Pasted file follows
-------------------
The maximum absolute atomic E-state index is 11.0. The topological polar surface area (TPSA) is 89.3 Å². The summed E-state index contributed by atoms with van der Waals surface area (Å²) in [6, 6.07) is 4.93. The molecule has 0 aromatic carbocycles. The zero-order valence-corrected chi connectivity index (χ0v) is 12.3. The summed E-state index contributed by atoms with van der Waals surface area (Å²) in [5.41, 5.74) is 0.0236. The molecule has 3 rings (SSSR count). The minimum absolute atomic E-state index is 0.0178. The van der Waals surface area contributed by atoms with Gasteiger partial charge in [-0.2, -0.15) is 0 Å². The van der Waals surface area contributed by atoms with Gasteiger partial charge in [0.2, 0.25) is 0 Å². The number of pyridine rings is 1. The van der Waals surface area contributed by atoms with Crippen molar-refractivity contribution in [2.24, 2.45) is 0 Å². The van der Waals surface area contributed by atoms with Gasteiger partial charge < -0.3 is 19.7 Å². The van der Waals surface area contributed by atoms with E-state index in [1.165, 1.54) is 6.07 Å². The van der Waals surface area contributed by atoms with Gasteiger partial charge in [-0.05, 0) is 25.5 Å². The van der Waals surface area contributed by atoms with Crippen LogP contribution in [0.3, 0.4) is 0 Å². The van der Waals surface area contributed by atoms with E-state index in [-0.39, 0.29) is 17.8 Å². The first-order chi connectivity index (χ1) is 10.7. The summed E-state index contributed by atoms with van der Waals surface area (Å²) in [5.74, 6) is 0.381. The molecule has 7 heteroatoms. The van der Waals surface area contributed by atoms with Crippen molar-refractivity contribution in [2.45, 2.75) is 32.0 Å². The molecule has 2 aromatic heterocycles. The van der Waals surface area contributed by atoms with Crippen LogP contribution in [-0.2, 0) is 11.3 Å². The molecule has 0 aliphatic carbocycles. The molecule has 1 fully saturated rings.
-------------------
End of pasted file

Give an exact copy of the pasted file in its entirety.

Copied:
The maximum absolute atomic E-state index is 11.0. The topological polar surface area (TPSA) is 89.3 Å². The summed E-state index contributed by atoms with van der Waals surface area (Å²) in [6, 6.07) is 4.93. The molecule has 0 aromatic carbocycles. The zero-order valence-corrected chi connectivity index (χ0v) is 12.3. The summed E-state index contributed by atoms with van der Waals surface area (Å²) in [5.41, 5.74) is 0.0236. The molecule has 3 rings (SSSR count). The minimum absolute atomic E-state index is 0.0178. The van der Waals surface area contributed by atoms with Gasteiger partial charge in [-0.2, -0.15) is 0 Å². The van der Waals surface area contributed by atoms with Gasteiger partial charge in [0.2, 0.25) is 0 Å². The number of pyridine rings is 1. The van der Waals surface area contributed by atoms with Crippen molar-refractivity contribution in [2.24, 2.45) is 0 Å². The van der Waals surface area contributed by atoms with Gasteiger partial charge < -0.3 is 19.7 Å². The van der Waals surface area contributed by atoms with E-state index in [1.165, 1.54) is 6.07 Å². The van der Waals surface area contributed by atoms with Gasteiger partial charge in [-0.05, 0) is 25.5 Å². The van der Waals surface area contributed by atoms with Crippen LogP contribution in [0.3, 0.4) is 0 Å². The van der Waals surface area contributed by atoms with E-state index in [-0.39, 0.29) is 17.8 Å². The first-order chi connectivity index (χ1) is 10.7. The summed E-state index contributed by atoms with van der Waals surface area (Å²) in [5.74, 6) is 0.381. The molecule has 7 heteroatoms. The van der Waals surface area contributed by atoms with Crippen molar-refractivity contribution in [2.45, 2.75) is 32.0 Å². The molecule has 2 aromatic heterocycles. The van der Waals surface area contributed by atoms with Crippen LogP contribution in [-0.2, 0) is 11.3 Å². The molecule has 0 aliphatic carbocycles. The molecule has 1 fully saturated rings.